Gauging the Sun's distance with a quadbox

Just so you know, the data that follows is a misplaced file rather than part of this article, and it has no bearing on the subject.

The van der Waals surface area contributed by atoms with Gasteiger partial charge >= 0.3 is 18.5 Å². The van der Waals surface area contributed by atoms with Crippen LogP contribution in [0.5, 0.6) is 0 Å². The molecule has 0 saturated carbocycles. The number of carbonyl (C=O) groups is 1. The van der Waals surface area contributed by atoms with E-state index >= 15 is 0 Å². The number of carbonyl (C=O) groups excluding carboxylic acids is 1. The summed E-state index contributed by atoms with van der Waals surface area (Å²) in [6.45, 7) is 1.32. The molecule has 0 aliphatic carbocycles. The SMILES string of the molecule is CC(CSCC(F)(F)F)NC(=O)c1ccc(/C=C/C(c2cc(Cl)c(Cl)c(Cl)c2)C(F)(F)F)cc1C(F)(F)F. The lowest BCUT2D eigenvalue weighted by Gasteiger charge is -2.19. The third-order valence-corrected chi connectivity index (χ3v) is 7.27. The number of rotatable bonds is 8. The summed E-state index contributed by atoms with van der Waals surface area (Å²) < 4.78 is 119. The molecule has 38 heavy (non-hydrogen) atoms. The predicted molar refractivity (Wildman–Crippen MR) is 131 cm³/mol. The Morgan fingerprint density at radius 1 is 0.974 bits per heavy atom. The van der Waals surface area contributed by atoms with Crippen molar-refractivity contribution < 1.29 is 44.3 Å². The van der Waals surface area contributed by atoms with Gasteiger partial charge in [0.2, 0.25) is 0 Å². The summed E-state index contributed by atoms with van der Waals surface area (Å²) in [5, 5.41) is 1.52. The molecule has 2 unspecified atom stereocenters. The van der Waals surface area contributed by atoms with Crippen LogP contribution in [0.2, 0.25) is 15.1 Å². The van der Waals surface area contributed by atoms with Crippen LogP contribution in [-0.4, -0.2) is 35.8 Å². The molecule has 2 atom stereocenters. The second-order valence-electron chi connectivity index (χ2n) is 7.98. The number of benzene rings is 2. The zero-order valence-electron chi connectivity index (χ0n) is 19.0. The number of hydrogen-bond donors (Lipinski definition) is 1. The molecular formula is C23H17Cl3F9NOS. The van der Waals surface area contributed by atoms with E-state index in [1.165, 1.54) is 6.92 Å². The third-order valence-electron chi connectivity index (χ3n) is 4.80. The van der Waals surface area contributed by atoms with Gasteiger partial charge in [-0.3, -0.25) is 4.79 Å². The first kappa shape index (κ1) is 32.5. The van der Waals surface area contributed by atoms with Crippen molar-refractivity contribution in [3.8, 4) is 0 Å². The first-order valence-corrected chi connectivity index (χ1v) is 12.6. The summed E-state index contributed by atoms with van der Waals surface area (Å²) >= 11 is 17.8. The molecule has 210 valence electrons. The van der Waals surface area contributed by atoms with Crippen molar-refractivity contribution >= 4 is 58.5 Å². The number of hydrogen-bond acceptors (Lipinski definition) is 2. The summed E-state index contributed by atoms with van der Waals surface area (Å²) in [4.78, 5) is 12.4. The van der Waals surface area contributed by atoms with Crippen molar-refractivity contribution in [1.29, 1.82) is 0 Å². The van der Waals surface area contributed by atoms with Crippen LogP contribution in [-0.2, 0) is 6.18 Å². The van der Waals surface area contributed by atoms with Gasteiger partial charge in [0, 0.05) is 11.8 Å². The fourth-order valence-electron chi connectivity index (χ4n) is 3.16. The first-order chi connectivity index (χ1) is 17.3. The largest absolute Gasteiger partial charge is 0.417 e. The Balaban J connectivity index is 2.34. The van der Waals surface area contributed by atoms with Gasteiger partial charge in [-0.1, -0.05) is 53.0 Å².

A quadbox is a big box with a hole on the top lid for letting the Sun shine through and two holes on the sides for sighting the Moon when at about First or Last Quarter. The bright dot here represents the spot where the sunbeam lands on the bottom of the box. Dividing the height of the box by the gap between this dot and the quadrature line (or quadline) will give an approximation to the ratio of the Moon's distance to the Sun's distance. Aristarchos might have used this method in the 3c BC to find his lower bound for this ratio; namely, a number between 18 and 20. Notice that it doesn't matter whether the Moon is passed quadrature or not; that is, it doesn't matter whether the bright dot is one side of the quadline or the other. This is because distances (or gaps) are never negative. Drag the bright dot around to see how the resulting gap produces a ratio S.